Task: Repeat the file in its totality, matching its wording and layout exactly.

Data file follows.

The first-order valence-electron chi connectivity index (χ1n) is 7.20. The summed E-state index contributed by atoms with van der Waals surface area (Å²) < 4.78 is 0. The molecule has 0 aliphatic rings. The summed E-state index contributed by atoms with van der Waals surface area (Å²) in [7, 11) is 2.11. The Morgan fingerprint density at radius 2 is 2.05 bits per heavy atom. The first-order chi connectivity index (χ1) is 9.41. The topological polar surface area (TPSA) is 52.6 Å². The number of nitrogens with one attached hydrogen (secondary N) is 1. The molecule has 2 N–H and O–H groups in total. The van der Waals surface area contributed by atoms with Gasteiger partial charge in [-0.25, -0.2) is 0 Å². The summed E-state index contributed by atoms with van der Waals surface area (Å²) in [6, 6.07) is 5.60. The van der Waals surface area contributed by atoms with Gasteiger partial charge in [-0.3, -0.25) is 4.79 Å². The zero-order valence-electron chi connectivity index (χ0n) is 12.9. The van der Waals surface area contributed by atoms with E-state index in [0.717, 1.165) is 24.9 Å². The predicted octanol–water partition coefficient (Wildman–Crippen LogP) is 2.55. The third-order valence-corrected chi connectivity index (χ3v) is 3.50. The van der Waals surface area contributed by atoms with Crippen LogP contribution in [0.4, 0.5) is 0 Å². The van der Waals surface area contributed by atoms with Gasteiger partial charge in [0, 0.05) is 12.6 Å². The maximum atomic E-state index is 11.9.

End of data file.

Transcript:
The first-order valence-electron chi connectivity index (χ1n) is 7.20. The summed E-state index contributed by atoms with van der Waals surface area (Å²) < 4.78 is 0. The molecule has 0 aliphatic rings. The summed E-state index contributed by atoms with van der Waals surface area (Å²) in [7, 11) is 2.11. The Morgan fingerprint density at radius 2 is 2.05 bits per heavy atom. The first-order chi connectivity index (χ1) is 9.41. The topological polar surface area (TPSA) is 52.6 Å². The number of nitrogens with one attached hydrogen (secondary N) is 1. The molecule has 2 N–H and O–H groups in total. The van der Waals surface area contributed by atoms with Gasteiger partial charge in [-0.25, -0.2) is 0 Å². The summed E-state index contributed by atoms with van der Waals surface area (Å²) in [6, 6.07) is 5.60. The van der Waals surface area contributed by atoms with Gasteiger partial charge in [-0.3, -0.25) is 4.79 Å². The zero-order valence-electron chi connectivity index (χ0n) is 12.9. The van der Waals surface area contributed by atoms with E-state index in [0.717, 1.165) is 24.9 Å². The predicted octanol–water partition coefficient (Wildman–Crippen LogP) is 2.55. The third-order valence-corrected chi connectivity index (χ3v) is 3.50. The van der Waals surface area contributed by atoms with Crippen LogP contribution in [0.4, 0.5) is 0 Å². The van der Waals surface area contributed by atoms with Gasteiger partial charge in [0, 0.05) is 12.6 Å². The maximum atomic E-state index is 11.9.